What to do in a situation when one side is being violated? It seems straightforward to chose the victim’s side – but how many of us do that? Do we look for excuses to not chose the victim’s side – he seems so nice, surely that story is not true…. First of all, we may fail in our empathy. And, secondly, in fact siding with the victim may feel morally correct, but actually it does not overcome the conflict any more than siding with the aggressor.
Our model for human action is simple. We see sides as black and white. We know intellectually that human have complex motivations which are most often a mixture of those we feel are morally upright and those which may be based in fear or selfishness. I have written elsewhere about encountering evil. This term raises for many of us echoes of hearing of tussles between good leaders and evil: Jesus and Satan. These cartoon-like images do us all a disservice: we can each of us probably recall a time in our history when we have thrown things apart, as the devil is said to do. The evil that I met created and perpetuated a conflict, pulling other souls into the conflict, stimulating anguish and rage and hurt, some of which is long-lasting. This is what I mean by evil: the fruit of this person in the grip of evil is destruction.
And I feel very sorry for this person, whose world seems to be about conflict and victory, who feels compelled to win and exert dominance in order to try to create a feeling of safety for himself. It is a terrible world in which to live. I know, becuase the pull of the destruction was to pull me into that world, too, of conflict and punishment. I am fortunate to have others around who have proved resilient to the lure of black-and-white thinking. And what happens at the individual level is so much the same for those countries and proponents of national security strategies. We can think of so many countries which are acting out the premise that ‘the best defense is a good offense’: the US, or Israel, for example.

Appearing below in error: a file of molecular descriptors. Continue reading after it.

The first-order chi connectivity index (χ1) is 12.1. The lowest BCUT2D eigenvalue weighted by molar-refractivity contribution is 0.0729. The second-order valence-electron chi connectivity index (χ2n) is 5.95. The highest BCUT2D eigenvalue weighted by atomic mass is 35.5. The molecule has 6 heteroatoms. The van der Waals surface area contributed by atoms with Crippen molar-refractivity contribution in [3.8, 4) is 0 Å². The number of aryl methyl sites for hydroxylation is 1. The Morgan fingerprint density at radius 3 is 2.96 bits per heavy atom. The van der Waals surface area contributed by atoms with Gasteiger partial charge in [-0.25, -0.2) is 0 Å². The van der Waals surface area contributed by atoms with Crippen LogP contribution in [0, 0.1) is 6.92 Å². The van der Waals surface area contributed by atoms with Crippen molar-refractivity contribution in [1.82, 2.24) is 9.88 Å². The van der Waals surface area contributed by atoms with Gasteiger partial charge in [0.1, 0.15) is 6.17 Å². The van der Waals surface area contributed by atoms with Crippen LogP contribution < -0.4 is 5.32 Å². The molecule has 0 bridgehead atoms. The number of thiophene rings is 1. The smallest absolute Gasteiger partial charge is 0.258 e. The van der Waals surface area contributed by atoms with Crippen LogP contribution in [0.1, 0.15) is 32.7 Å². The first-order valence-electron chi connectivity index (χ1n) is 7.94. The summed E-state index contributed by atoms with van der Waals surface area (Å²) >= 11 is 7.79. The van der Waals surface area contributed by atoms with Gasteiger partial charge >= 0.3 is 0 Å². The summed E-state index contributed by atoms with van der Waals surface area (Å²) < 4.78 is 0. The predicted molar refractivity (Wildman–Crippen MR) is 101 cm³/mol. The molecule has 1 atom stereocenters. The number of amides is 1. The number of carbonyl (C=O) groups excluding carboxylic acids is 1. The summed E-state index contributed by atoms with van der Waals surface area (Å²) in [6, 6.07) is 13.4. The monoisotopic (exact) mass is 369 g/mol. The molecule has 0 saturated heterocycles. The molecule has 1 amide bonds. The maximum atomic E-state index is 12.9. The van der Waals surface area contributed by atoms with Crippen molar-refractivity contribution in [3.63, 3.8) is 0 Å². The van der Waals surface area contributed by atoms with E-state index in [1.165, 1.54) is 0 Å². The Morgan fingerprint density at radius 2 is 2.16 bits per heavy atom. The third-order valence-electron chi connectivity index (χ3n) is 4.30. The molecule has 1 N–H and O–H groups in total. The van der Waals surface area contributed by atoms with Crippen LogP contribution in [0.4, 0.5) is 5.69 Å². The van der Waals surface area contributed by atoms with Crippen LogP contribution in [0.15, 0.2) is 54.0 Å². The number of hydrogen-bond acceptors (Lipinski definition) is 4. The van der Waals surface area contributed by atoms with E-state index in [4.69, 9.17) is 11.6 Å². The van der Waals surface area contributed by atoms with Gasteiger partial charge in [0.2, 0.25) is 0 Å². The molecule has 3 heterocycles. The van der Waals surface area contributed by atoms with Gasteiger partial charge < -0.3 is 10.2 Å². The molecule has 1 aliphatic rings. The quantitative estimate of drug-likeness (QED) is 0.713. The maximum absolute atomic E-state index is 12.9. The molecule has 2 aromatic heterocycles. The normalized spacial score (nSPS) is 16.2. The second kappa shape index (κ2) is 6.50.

Today, I attended a hearing on the future of Palestine in the European Parliament. There were calls form speakers for members of the audience be allies. Being allies was understood as choosing one side – although a true ally would be someone holding a neutral space to work for the future. Holding the space – and withholding judgement. It is so easy for those both involved in this conflict and those who experience it as visitors or supporters, to forget that it is both sets of people who have experienced trauma. Israel looks like an aggressor, but why is it we excuse ourselves of centuries of anti-semitism all over Europe and elsewhere? How do we assume that Jews must forget the pain inflicted on their family members not only in the 20th century but also the 15th, the 16th, and more? And then consider the injustices done to Palestinians: the damage of hopelessness on generation after generation.
In a call for allies, the conflict is perpetuated. It is the more neutral help of outsiders which can create a stage for peacebuilding. When the outsiders take sides, it does not overcome the conflict.
The solution will only begin when we make the space safe, when we hold forth that, as the UN has done, that neither side is entirely innocent. Both parties need to make changes.
There are those who call for the country of Israel to be boycotted, but I can’t say this seems useful. It implies that there is wrong only on one side of the conflict. We must look to the future. The pain of present-day people who may experience hate crimes should be responded to with love. Not everything they do is right, though: we separate the actions from the person. Love the people of Israel, love those working for peace and working for love at home, love those just needing to be safe, but don’t support the actions which hurt others. When one speaks in love, it makes it safe for others to decide to listen.